In the News: Nature vs. Power in the Amazon

There has been a great amount of controversy over the construction of a new hydroelectric dams in South America. The dams would provide a lot of new jobs, but it would also displace many families and animals. There has been a great amount of dam construction in the South American countries recently. According to National Geographic, “About 150 other dams already exist in the Amazon basin, with other controversial projects underway and hundreds more planned.” The dams are providing a great amount of energy to the surrounding areas supporting the economic growth in the region. Hydroelectricity is also the cheapest form of energy for these countries. Unfortunately, every time there is a dam built there is a greater cost to the environment.

Indigenous people that live along the river are fighting back against the construction. They have suspended the construction temporarily but there is no guarantee the Peruvian and Brazilian governments won’t continue with the construction of the dams. One of the indigenous leaders commented,”The project would bring more hardship to families—including her own—already uprooted by political violence.” Over 60 villages got together recently to issue a statement to the government arguing that  they must take into consideration their argument as well, when planning for these dams. One of the chiefs stated,”The government must recognize our rights, not just those of others.” The issue if these dams are constructed then these villages will be flooded. All of these families will have to relocate. There has been no consideration until now, of the indigenous people and their homes.



A poster in support of dam affected peoples.


The construction of these dams will also have a great biological impact. The Amazon is known for its one of a kind biodiversity. Currently, scientists are looking at what effect the dam would have on the present nature of the biodiversity. They believe that the construction would cause more harm to the Amazon basin. By building a dam, the country will be blocking fish spawning runs, reducing the flow of vital nutrients, and clearing forests. A biodiversity expert from George Mason University is also concerned,”I think these countries should take a fresh look at energy generation from the Amazon. Most of the decisions being made are essentially heedless or unaware of that bigger picture.” It is interesting to note that the United States is actually dismantling dams to return rivers to their natural courses. There are however many developing countries in Africa and Asia that are expanding their construction of dams.


This is because hydropower is one of the cheapest and largest forms of energy. For countries that are growing at great rates economically, hydropower is a great way to increase the amount of energy being generated. In fact about sixteen percent of the world’s energy is hydropower. In Latin America seventy percent of the energy is hydropower because of the great size of the Amazon basin. Usually dams have a small footprint if they’re in the mountains, but in the Amazon basin the dams need to be much larger so the water level can be raised to an acceptable level. Since the dams are so much bigger, there is much more displacement involved. More trees are cut, more people need to move, more animals lose their natural habitat.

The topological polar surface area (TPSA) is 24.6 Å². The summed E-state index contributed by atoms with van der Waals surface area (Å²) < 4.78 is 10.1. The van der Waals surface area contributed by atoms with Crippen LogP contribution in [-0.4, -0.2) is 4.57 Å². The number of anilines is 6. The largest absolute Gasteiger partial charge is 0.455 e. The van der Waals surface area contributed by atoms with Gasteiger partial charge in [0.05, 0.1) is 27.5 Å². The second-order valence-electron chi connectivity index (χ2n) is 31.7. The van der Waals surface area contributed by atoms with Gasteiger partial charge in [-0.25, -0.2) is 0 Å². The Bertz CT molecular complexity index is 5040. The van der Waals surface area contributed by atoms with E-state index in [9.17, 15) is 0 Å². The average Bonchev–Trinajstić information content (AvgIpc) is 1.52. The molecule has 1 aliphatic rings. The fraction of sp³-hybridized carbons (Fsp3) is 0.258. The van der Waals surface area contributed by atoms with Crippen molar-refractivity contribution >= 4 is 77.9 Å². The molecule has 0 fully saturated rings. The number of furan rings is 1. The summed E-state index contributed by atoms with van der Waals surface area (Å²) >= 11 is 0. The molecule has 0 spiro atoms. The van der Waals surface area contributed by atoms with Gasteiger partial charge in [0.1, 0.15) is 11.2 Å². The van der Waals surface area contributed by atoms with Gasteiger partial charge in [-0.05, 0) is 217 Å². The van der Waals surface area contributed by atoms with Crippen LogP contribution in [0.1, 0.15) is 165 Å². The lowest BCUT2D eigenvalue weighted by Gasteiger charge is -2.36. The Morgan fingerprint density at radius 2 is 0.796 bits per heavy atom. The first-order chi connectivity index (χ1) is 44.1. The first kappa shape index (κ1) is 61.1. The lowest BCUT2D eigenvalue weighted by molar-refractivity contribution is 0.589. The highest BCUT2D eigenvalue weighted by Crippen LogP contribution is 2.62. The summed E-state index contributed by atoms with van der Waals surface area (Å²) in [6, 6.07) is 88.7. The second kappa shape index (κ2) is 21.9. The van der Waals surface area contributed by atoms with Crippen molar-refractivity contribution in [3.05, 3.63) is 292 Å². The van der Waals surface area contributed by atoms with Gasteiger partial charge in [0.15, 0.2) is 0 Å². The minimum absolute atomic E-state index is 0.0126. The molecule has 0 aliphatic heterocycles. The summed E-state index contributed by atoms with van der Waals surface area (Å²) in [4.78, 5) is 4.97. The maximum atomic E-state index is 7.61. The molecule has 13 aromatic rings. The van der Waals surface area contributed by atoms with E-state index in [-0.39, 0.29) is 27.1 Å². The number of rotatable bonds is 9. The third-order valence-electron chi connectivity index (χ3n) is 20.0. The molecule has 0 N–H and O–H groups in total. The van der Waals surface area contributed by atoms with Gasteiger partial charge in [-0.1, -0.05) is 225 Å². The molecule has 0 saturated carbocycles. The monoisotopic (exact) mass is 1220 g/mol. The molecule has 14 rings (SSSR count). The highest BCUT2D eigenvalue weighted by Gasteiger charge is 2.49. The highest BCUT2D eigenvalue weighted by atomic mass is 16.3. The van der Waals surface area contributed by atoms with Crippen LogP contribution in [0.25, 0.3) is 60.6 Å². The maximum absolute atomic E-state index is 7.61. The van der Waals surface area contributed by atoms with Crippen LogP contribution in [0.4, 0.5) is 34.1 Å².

Dams don’t just affect the primary area they’re in, but also surrounding areas because a river and its flow are the source of nutrition for many forms of life. An ecologist from the University of Washington said “If you cut off that sediment flow, the area of floodplains downstream will have highly reduced amounts of sediment and reduced nutrients.” Upstream, the dams could dry out wetlands, affecting the reproduction routine for fish that travel miles to congregate at a certain spawning habitat. If the reproduction cycle of these fish is compromised then we could see these fish go into extinction. There have been attempts at building channels around the dams for the fish, but many of these fish may be unable to actually find the channels.

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Not only is the construction of the dams affecting the rivers, but also the surrounding forests. If dams are constructed then biologist WIlliam Laurence argues, “Construction roads for dam projects attract land speculators, farmers, ranchers, drug crop growers, and wildcat gold miners.” This means there will be even more deforestation. Deforestation makes it easier for wildfires to occur. This would dry out the understory of the forest reducing the amount of rainfall. If there is less rain then the hydroelectric plants would be a waste of money. There are already many dams that are not performing at capacity.

Countries like those in Latin America, need to find alternative methods of generating energy that will actually be sustainable and avoid harming people and the environment.


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